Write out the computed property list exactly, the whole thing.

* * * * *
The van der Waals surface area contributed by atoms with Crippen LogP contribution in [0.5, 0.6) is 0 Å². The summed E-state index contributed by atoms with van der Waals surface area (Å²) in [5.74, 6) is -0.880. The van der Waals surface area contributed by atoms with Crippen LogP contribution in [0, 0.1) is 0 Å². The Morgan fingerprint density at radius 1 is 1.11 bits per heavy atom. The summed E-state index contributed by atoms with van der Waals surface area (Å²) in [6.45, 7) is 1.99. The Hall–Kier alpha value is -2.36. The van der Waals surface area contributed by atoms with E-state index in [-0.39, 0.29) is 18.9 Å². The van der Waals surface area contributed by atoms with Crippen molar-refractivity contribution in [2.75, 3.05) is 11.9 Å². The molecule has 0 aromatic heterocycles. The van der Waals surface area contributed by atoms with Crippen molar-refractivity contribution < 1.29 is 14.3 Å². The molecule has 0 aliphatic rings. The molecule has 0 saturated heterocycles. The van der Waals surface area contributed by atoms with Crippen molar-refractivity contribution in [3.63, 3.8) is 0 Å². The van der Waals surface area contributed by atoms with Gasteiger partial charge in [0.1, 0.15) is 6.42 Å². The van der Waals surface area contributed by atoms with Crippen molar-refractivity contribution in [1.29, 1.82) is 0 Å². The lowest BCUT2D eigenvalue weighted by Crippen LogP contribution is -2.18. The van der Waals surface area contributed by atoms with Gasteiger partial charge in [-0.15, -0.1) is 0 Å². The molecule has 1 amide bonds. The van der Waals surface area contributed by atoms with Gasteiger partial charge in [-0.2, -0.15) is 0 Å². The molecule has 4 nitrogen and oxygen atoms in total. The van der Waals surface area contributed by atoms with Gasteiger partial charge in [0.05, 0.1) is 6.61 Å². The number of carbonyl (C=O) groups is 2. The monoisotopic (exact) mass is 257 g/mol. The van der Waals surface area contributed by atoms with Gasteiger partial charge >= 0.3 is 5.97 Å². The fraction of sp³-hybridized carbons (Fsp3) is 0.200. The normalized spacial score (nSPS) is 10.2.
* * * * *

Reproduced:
The van der Waals surface area contributed by atoms with Crippen LogP contribution in [0.5, 0.6) is 0 Å². The summed E-state index contributed by atoms with van der Waals surface area (Å²) in [5.74, 6) is -0.880. The van der Waals surface area contributed by atoms with Crippen LogP contribution in [0, 0.1) is 0 Å². The Morgan fingerprint density at radius 1 is 1.11 bits per heavy atom. The summed E-state index contributed by atoms with van der Waals surface area (Å²) in [6.45, 7) is 1.99. The Hall–Kier alpha value is -2.36. The van der Waals surface area contributed by atoms with E-state index in [-0.39, 0.29) is 18.9 Å². The van der Waals surface area contributed by atoms with Crippen molar-refractivity contribution in [2.75, 3.05) is 11.9 Å². The molecule has 0 aromatic heterocycles. The van der Waals surface area contributed by atoms with Crippen molar-refractivity contribution < 1.29 is 14.3 Å². The molecule has 0 aliphatic rings. The molecule has 0 saturated heterocycles. The van der Waals surface area contributed by atoms with Crippen molar-refractivity contribution in [3.63, 3.8) is 0 Å². The van der Waals surface area contributed by atoms with Gasteiger partial charge in [0.1, 0.15) is 6.42 Å². The van der Waals surface area contributed by atoms with Crippen molar-refractivity contribution in [1.29, 1.82) is 0 Å². The lowest BCUT2D eigenvalue weighted by Crippen LogP contribution is -2.18. The van der Waals surface area contributed by atoms with Gasteiger partial charge in [-0.15, -0.1) is 0 Å². The molecule has 1 amide bonds. The van der Waals surface area contributed by atoms with Gasteiger partial charge in [-0.2, -0.15) is 0 Å². The molecule has 4 nitrogen and oxygen atoms in total. The van der Waals surface area contributed by atoms with Gasteiger partial charge in [0.05, 0.1) is 6.61 Å². The number of carbonyl (C=O) groups is 2. The monoisotopic (exact) mass is 257 g/mol. The van der Waals surface area contributed by atoms with Gasteiger partial charge >= 0.3 is 5.97 Å². The fraction of sp³-hybridized carbons (Fsp3) is 0.200. The normalized spacial score (nSPS) is 10.2.